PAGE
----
As one of Northeastern’s newest faculty members, cognitive neuroscientist Jonathan Peelle is still setting up his lab. But he is already unpacking advice.
Protect your hearing, Peelle says. Once damaged, its function cannot be fully restored, and that has important implications for speech comprehension.
“You don’t have to have profound hearing loss to have cognitive challenges,” says Peelle, whose research on the neuroscience of communication, aging and hearing is funded by the National Institutes of Health.
Even mild hearing loss causes the brain to work harder to understand speech, especially when background noise is involved, he says.
He uses functional brain imaging to measure tiny changes in blood flow to the brain of subjects with mild hearing loss and individuals with cochlear implants.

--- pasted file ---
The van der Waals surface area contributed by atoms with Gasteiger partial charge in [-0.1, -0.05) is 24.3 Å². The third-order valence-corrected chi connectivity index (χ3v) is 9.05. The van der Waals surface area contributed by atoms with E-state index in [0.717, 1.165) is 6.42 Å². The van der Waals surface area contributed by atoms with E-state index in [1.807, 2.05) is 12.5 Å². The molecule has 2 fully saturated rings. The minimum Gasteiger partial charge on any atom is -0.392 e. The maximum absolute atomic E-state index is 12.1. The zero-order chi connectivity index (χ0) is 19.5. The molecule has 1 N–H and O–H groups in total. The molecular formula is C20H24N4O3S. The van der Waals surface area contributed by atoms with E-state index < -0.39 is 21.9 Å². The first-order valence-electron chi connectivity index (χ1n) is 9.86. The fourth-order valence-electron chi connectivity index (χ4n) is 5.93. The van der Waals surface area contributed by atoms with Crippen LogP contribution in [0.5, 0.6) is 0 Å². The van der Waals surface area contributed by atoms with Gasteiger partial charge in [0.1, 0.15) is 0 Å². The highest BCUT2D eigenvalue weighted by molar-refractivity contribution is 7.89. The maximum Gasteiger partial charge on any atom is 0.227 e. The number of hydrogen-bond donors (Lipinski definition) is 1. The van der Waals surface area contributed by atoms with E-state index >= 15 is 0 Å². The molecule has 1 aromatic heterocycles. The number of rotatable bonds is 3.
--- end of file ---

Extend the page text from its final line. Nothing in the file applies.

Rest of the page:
Peelle, an associate professor at Northeastern’s Center for Cognitive and Brain Health, also employs a lab technique called pupillometry, which measures minute fluctuations in pupil diameter.
Pupil diameter gets bigger when people listen to challenging speech, Peelle says. Add background noise, and “your brain might have to work harder.”
“If I can help your hearing, I’m going to help your cognition,” at least in the short term, Peelle says.
Large population studies, such as a 2020 report published in the medical journal Lancet, show that dementia is more likely in those with hearing loss.
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